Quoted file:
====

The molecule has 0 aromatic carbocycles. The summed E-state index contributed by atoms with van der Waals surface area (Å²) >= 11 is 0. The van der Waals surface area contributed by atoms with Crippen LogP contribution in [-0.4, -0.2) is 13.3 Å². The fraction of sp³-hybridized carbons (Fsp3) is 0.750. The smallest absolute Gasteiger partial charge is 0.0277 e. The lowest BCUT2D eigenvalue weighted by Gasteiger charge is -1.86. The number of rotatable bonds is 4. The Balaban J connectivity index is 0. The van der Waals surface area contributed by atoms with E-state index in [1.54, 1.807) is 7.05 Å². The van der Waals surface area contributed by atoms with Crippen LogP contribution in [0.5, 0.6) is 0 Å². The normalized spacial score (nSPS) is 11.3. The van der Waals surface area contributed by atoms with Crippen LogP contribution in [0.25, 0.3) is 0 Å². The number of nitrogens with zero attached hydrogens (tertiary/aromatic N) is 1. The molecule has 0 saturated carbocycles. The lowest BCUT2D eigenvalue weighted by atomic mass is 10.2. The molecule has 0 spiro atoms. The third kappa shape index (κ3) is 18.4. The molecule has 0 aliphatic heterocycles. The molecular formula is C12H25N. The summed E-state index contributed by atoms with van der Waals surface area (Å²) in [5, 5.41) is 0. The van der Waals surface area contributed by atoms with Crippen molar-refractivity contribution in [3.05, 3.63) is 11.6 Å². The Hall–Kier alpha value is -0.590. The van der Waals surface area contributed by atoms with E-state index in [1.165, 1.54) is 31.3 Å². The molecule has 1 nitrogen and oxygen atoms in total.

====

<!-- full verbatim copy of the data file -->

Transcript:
The molecule has 0 aromatic carbocycles. The summed E-state index contributed by atoms with van der Waals surface area (Å²) >= 11 is 0. The van der Waals surface area contributed by atoms with Crippen LogP contribution in [-0.4, -0.2) is 13.3 Å². The fraction of sp³-hybridized carbons (Fsp3) is 0.750. The smallest absolute Gasteiger partial charge is 0.0277 e. The lowest BCUT2D eigenvalue weighted by Gasteiger charge is -1.86. The number of rotatable bonds is 4. The Balaban J connectivity index is 0. The van der Waals surface area contributed by atoms with E-state index in [1.54, 1.807) is 7.05 Å². The van der Waals surface area contributed by atoms with Crippen LogP contribution in [0.5, 0.6) is 0 Å². The normalized spacial score (nSPS) is 11.3. The van der Waals surface area contributed by atoms with Crippen LogP contribution in [0.25, 0.3) is 0 Å². The number of nitrogens with zero attached hydrogens (tertiary/aromatic N) is 1. The molecule has 0 saturated carbocycles. The lowest BCUT2D eigenvalue weighted by atomic mass is 10.2. The molecule has 0 spiro atoms. The third kappa shape index (κ3) is 18.4. The molecule has 0 aliphatic heterocycles. The molecular formula is C12H25N. The summed E-state index contributed by atoms with van der Waals surface area (Å²) in [5, 5.41) is 0. The van der Waals surface area contributed by atoms with Crippen molar-refractivity contribution in [3.05, 3.63) is 11.6 Å². The Hall–Kier alpha value is -0.590. The van der Waals surface area contributed by atoms with E-state index in [1.165, 1.54) is 31.3 Å². The molecule has 1 nitrogen and oxygen atoms in total.